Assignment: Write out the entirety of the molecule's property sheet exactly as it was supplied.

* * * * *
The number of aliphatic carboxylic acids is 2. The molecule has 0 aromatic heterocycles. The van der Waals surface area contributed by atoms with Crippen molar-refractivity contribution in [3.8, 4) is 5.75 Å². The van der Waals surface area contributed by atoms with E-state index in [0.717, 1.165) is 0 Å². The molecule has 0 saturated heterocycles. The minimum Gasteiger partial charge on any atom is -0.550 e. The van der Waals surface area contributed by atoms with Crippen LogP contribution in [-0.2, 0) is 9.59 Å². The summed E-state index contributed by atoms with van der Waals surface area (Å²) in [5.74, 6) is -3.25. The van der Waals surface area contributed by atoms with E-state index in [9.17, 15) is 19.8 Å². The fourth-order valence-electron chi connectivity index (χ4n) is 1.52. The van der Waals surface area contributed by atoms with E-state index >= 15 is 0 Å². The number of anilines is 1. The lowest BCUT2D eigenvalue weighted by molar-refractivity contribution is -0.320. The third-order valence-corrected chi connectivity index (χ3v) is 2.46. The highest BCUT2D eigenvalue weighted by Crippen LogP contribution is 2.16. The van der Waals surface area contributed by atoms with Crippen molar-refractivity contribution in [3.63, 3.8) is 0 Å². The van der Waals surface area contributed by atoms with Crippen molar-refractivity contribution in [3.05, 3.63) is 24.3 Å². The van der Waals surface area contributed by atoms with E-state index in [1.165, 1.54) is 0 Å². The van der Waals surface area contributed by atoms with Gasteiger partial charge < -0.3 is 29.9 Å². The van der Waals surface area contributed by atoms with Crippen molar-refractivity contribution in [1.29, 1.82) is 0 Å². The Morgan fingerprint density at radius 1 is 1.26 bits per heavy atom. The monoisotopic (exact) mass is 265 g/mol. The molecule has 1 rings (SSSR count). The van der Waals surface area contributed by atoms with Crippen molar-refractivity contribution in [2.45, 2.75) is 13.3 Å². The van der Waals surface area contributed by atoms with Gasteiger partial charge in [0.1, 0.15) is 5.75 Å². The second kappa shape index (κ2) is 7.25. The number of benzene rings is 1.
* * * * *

The number of aliphatic carboxylic acids is 2. The molecule has 0 aromatic heterocycles. The van der Waals surface area contributed by atoms with Crippen molar-refractivity contribution in [3.8, 4) is 5.75 Å². The van der Waals surface area contributed by atoms with E-state index in [0.717, 1.165) is 0 Å². The molecule has 0 saturated heterocycles. The minimum Gasteiger partial charge on any atom is -0.550 e. The van der Waals surface area contributed by atoms with Crippen LogP contribution in [-0.2, 0) is 9.59 Å². The summed E-state index contributed by atoms with van der Waals surface area (Å²) in [5.74, 6) is -3.25. The van der Waals surface area contributed by atoms with E-state index in [9.17, 15) is 19.8 Å². The fourth-order valence-electron chi connectivity index (χ4n) is 1.52. The van der Waals surface area contributed by atoms with E-state index >= 15 is 0 Å². The number of anilines is 1. The lowest BCUT2D eigenvalue weighted by molar-refractivity contribution is -0.320. The third-order valence-corrected chi connectivity index (χ3v) is 2.46. The highest BCUT2D eigenvalue weighted by Crippen LogP contribution is 2.16. The van der Waals surface area contributed by atoms with Crippen molar-refractivity contribution in [3.63, 3.8) is 0 Å². The van der Waals surface area contributed by atoms with Crippen molar-refractivity contribution in [3.05, 3.63) is 24.3 Å². The van der Waals surface area contributed by atoms with E-state index in [1.165, 1.54) is 0 Å². The van der Waals surface area contributed by atoms with Gasteiger partial charge < -0.3 is 29.9 Å². The van der Waals surface area contributed by atoms with Crippen molar-refractivity contribution in [1.29, 1.82) is 0 Å². The Morgan fingerprint density at radius 1 is 1.26 bits per heavy atom. The monoisotopic (exact) mass is 265 g/mol. The molecule has 1 rings (SSSR count). The van der Waals surface area contributed by atoms with Crippen molar-refractivity contribution in [2.45, 2.75) is 13.3 Å². The van der Waals surface area contributed by atoms with Gasteiger partial charge in [0.1, 0.15) is 5.75 Å². The second kappa shape index (κ2) is 7.25. The number of benzene rings is 1.